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  23. leon

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    Good morning antman,

    You could do that provided you isolate the flow completely using a shut off valve and
    pressure regulator to add water "IF" and only if needed and using the heat exchanger and use
    a 30 gallon steel compression tank for more water in the system.
    (the only time you add water is if you have a LEAK.

    I like the steel compression tanks simply because there is nothing to go wrong with
    them nor the worry about the bladder losing pressure through osmosis over time.
    A thirty gallon compression tank would be more than adequate for this and makes
    the secondary boilers job easier and less taxing on the system


    Right now with my system is at 12 PSI using the 15 gallon steel compression tank
    and there is no air scoop large piping runs nor crawling around bleeding radiators.

    As long as each and every loop has a boiler drain to fill the loop and a second
    boiler drain to vent the water your going to be fine.

    As I said I would chat with a mechanical engineer pay for an hour of his or her time and
    if the same engineer is a "HVAC qualified" all the better as all your wanting to do is pipe water
    from two heating loads and back to a common storage tank using a heat exchanger in one loop
    and an open system in the other loop "in this scenario.
    ================================================================================
    Just so you know and understand this:

    I want you to think about this please; multistory hotels pump hot water for the guests use from the
    basement/sub basement of the hotels in a common feeder pipe with a return loop to the basement
    and the hot water that is not used is returned in the same loop to the basement into a
    common hot water storage tank to be reheated.
    ================================================================================

    1. your dealing with head pressure and not that much head pressure.

    2. dumb pumps either single speed or three speed are "simpler" and easier to work with.

    3. flooded suction for circulator's always, always always lets them run cooler and more efficiently,
    but putting the circulator in the return side will create issues with turbulence and air bubbles in a
    closed system, but put together properly paying attention to the circulators location in regard to
    the point of no pressure change causes less problems as Dan has illustrated in his books.

    a. a steel expansion tank above the boiler keeps two thirds of the tanks low pressure water volume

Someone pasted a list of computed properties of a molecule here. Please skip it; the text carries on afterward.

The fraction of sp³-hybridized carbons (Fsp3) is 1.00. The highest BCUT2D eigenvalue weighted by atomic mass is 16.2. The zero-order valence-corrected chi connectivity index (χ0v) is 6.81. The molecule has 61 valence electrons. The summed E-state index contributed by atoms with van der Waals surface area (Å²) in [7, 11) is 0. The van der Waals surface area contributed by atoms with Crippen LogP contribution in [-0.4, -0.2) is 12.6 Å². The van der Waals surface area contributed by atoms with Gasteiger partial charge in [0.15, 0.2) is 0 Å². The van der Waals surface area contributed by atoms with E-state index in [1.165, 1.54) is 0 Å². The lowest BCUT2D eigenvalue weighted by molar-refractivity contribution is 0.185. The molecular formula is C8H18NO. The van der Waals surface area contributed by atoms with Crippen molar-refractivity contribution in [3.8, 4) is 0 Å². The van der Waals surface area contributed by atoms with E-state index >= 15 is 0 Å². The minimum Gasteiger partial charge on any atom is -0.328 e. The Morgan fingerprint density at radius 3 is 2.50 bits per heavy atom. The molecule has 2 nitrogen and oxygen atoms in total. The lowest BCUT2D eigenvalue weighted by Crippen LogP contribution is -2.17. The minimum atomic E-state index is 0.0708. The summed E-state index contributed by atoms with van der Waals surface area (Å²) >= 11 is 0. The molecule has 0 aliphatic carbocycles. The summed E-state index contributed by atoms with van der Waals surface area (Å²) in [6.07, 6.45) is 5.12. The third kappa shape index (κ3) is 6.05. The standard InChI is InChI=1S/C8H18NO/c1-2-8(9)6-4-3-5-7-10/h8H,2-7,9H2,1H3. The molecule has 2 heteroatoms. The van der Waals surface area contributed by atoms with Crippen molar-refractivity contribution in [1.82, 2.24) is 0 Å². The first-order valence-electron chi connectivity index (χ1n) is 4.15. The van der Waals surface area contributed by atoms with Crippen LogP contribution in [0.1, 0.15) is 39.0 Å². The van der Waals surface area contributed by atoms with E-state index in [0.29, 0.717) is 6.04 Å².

always flooding the boilers steam jacket and pushing water to the circulator.

    4. check valves work to do one job and one job only, they keep flow moving in one direction.

    5. simple one zone controls are what they are "SIMPLE".

    6. steel expansion tanks have no moving parts, no air scoop, no automatic air vents in the top of the air scoop, no Schraeder Air Valves.

    7. bladder expansion tanks have a "bladder sheet" that is sandwiched in between the upper and
    lower parts of the bladder tank that flexs in relation to pressure and temperature.

    Please keep us updated and let us know if you chatted with a Mechanical Engineer and what their thoughts and recommendations are.


    I want you to succeed.
     
  24. heaterman

    heaterman
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    I'll just chime in and say that when it comes to pumping power required in a main circulating loop, there is no substitute for large bore pipe and tube.
    The "entry fee" is higher initially but the dividend pays back forever.

    The true system requirements will depend on the heat emitters more than anything else. (Think large and low temp with corresponding wide ::DTT.)
    10GPM @ a 20* drop = about 100,000btu
    5 GPM @ a 40* drop = the same.
    Radiant floors, big radiators, oversized water x air heat exchangers, etc. These all allow less GPM to do the same "work".
     
  25. Antman

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    I would like to know how to find the best WTAHX for my system (one with a wide delta T) but there doesn't seem to be a lot of options. I was considering Valutech but I was I haven't had a chance to call them to inquire about the design delta T for those units. I am under the impression from other threads that, in general, WTAHX have narrow delta T specs, like 10 or 15. Anyone know where to get 40? Stack 2 on top of each other?